3. Is Your Bank a B Corp?

    B Corps, or Benefit Corporations, lead the way of metrics-based reporting and transparency to impact in the sustainable business movement. Businesses obtain B Corp status in two ways: completing the B Impact Assessment and through the legal business structure of a Benefit Corporation. B Corps receive a score through the B Impact Assessment which measures the impact on workers, customers, suppliers, community and the environment. Stakeholder primacy drives B Corps to “build a durable and shared prosperity for all.”

    We are honored to be New York State’s first B Corp bank and to receive four awards as Best For The World among the top 10 percent of all B Corps—just last week! And to that point, next week marks the annual B Corp retreat in Los Angeles. We are excited to gather with the movement. If you are attending, we would love to have you join our CEO, Demetris Giannoulias, and our partners at Neighborhood Financial Trust for a Tuesday breakout session at 2:45 PM titled: “Employee Financial Health as Smart Business.” We will address the financial challenges faced by employers and employees and available tools by which to build healthy financial workplaces. Check the schedule on the retreat app on Sunday for more details.

    We’d be happy to talk with you about financial inclusion, affordable banking products like our Start Loan and Green Checking account and how together, we can build an economy that benefits all of us.

    Find the CRA rating of any bank in the USA. Learn more about ethical B Corp banks and their scores. Read about our 2019 Best For The World award.

A graduate of Grace Outreach Photo Credit: Grace Outreach

This is Grace Outreach.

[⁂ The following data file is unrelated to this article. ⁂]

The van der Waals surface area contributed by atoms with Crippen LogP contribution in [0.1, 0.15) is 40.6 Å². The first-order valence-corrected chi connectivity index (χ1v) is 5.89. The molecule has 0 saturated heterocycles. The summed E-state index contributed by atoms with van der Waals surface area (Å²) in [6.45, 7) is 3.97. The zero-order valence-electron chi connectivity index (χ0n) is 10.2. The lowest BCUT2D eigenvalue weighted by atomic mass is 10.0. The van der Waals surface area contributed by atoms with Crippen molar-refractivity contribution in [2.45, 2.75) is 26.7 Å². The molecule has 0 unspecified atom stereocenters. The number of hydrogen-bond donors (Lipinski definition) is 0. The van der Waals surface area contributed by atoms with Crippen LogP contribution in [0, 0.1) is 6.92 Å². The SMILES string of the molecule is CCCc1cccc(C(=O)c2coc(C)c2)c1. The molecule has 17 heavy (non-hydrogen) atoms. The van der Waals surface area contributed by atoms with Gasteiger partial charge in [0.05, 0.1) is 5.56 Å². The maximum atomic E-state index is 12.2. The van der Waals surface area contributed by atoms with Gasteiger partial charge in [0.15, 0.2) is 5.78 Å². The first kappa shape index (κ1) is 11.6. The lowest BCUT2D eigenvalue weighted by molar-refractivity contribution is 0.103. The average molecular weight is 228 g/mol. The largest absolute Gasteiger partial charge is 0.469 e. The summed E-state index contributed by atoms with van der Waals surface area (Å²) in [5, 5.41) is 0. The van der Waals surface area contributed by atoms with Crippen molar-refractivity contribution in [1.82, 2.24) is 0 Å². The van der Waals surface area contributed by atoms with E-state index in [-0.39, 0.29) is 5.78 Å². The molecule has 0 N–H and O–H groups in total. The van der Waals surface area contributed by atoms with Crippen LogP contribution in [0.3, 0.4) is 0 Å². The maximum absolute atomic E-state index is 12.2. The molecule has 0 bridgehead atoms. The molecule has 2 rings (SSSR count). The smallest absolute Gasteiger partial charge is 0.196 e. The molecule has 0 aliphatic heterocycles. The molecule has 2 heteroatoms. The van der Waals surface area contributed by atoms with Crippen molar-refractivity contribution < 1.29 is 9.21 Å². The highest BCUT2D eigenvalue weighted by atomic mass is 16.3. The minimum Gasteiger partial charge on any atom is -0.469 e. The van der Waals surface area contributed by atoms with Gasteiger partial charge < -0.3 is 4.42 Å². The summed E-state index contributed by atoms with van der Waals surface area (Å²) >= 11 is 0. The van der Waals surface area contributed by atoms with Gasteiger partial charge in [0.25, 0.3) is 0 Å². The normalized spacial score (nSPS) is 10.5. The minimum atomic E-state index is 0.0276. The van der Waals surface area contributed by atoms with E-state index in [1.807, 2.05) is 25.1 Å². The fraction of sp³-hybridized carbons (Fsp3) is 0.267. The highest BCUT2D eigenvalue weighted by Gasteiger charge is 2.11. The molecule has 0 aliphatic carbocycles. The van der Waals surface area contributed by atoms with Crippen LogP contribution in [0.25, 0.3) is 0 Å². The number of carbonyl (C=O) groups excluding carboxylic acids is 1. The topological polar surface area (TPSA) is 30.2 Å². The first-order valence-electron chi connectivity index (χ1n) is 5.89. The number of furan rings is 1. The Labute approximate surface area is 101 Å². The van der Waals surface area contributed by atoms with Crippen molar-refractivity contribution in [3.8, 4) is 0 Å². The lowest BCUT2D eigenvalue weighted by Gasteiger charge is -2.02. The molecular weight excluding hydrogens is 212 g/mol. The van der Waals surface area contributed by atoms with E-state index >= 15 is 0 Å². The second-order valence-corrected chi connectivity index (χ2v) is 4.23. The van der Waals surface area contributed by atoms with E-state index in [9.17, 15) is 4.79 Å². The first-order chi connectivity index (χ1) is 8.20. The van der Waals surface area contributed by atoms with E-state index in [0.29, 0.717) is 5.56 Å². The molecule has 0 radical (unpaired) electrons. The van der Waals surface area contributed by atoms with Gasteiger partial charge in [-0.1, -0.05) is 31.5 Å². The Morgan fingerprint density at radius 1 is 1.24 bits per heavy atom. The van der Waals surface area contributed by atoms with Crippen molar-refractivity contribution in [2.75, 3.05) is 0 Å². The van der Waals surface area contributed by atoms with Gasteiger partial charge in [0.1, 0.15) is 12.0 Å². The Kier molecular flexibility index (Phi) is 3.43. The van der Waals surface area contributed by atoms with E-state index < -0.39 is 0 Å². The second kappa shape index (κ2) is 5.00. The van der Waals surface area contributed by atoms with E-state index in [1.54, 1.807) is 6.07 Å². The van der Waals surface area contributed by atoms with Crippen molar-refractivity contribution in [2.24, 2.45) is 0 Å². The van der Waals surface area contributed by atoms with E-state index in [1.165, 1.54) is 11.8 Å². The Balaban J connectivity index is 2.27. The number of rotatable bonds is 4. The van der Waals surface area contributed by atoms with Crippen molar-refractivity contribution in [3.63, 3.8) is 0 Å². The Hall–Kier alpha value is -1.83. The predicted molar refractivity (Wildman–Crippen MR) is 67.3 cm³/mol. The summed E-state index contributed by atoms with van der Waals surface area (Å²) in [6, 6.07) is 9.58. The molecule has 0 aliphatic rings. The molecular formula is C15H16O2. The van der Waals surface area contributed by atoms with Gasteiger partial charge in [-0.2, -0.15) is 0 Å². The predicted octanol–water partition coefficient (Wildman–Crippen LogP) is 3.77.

“We are the first step in career development, and we work with women to help them determine their best path forward.” — Danae McLeod, Executive Director, Grace Outreach.

They have one of the highest pass rates of the TASC new High School Equivalency Test (TASC) in the Bronx and they are known for their adaptable, nimble approach to the needs of the women they empower. Founded in 2004, Grace Outreach serves low-income women of all ages, primarily from the Bronx, who seek to enhance their academic skills, pursue higher education and find employment. In 15 years, they have helped more than 1300 women to earn their high school equivalency diplomas, pursue higher educational goals and develop fulfilling careers. Their commitment to the financial independence of women could not be more crucial for the overall economic growth of the Bronx, currently ranked at 62nd out of all 62 counties in New York State for the educational attainment levels of its residents.

Starting with their High School Equivalency Program, they help women prepare for the TASC exam.  Grace Outreach classes cover each part of the exam: math, social studies, science, reading, and writing. According to Danae, it’s a challenging exam.

“We have the highest pass rate in the Bronx; 55 percent compared to the 40 percent borough rate,” says Danae. “The exam is the first step for most of our students.